FANG: What went into adopting Alec’s mindset when he’s in possessed mode?

MODINE: You know, the interesting thing about good and evil is that it’s like walking on a knife edge through life. You always have the possibility of being a really good person, or going over that knife edge and becoming someone evil. We’re faced with that possibility every day, like when we’re driving an automobile; for all intents and purposes, it could become a murder weapon. Out of frustration, we could drive up on a sidewalk and kill pedestrians, or just decide we want to end our life and flip our car over on the freeway and see how many other people we could take out with us. So you realize that we always have that possibility within us, and thankfully, the larger part of our global population chooses to cooperate with one another. There are just a few people who choose to cause that kind of pain and suffering. In some ways, horror movies show us an example of what not to be in life, you know what I mean? Not necessarily this film, but when we see people behaving badly, it helps us as a collective society, as a collective consciousness, to say, “That is inappropriate behavior; I don’t want to be a part of that.”

FANG: Can you talk a bit about the creepy locations where you shot ALTAR?

MODINE: Yeah, we went out into the moors of England, which is always kind of creepy and weird and beautiful at the same time. We filmed in one of those old, gorgeous, crumbling, dilapidated estates, and like THE SHINING with the Overlook Hotel, every scene was in or around that home, and that contributed a lot to the atmosphere of the filmmaking.

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FANG: People who have made movies like this on location have often talked of scary occurrences during production; did anything like that happen on ALTAR?

MODINE: Yes, there were odd times when doors would eerily open or slam shut, and they didn’t seem random; they seemed to be commenting on what was taking place while we were shooting.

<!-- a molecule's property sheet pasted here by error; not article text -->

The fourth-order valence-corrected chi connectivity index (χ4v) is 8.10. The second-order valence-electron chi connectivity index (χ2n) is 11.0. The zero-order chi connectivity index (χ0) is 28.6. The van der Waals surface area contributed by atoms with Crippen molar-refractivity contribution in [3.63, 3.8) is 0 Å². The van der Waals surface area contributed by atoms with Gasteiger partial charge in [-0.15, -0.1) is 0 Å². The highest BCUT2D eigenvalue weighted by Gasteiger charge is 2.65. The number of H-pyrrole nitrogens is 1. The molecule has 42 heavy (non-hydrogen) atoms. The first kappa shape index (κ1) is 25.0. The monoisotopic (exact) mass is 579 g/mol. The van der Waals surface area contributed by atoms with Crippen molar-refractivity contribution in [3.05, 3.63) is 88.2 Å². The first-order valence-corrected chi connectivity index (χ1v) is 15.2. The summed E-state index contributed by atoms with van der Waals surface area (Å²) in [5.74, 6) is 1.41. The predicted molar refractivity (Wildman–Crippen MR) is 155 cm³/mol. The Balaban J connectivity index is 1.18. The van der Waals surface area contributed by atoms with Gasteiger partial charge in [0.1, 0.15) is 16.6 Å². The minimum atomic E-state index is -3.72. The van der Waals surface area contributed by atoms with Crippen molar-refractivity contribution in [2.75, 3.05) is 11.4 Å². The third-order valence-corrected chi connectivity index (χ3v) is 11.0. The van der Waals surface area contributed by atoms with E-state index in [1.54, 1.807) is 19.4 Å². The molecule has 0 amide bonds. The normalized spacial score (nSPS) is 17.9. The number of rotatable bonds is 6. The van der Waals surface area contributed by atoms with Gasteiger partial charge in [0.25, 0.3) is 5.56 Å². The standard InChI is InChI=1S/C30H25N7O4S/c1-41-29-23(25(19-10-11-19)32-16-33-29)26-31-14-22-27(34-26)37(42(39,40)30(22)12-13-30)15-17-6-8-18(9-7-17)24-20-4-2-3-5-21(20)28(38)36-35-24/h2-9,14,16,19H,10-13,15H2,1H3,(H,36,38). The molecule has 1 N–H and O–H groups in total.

FANG: I wanted to ask briefly about your experiences with Abel Ferrara, since you’ve done a few films with him.

MODINE: I’ve worked three times with Abel; we did GO GO TALES, MARY with Juliette Binoche and THE BLACKOUT with Dennis Hopper. Abel is a great artist; he’s a true independent filmmaker, and having done a few of his movies, it’s always interesting to go back. Sometimes they can be very difficult, but even if you don’t appreciate the totality of his films, there’s always something in them that is so fresh and challenging and different from the typical filmmaker. It’s truly Abel’s vision, so either you’re interested in what he’s doing as a filmmaker or you’re not. I’ve really enjoyed working with him, and I think it has helped me grow as an actor, because he demands so much from you. You really have to know who your character is and what your desires and needs are in every scene you do, or you’re lost. You have to come very, very prepared when you work on an Abel Ferrara film.

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About the author
Michael Gingold

Michael Gingold has been a member of the FANGORIA team for the past three decades. After starting as a writer for the magazine in 1988, he came aboard as associate editor in 1990 and two years later moved up to managing editor. He now serves as editor-in-chief of the magazine while continuing to contribute numerous articles and reviews, as well as a contributing editor/writer for this website.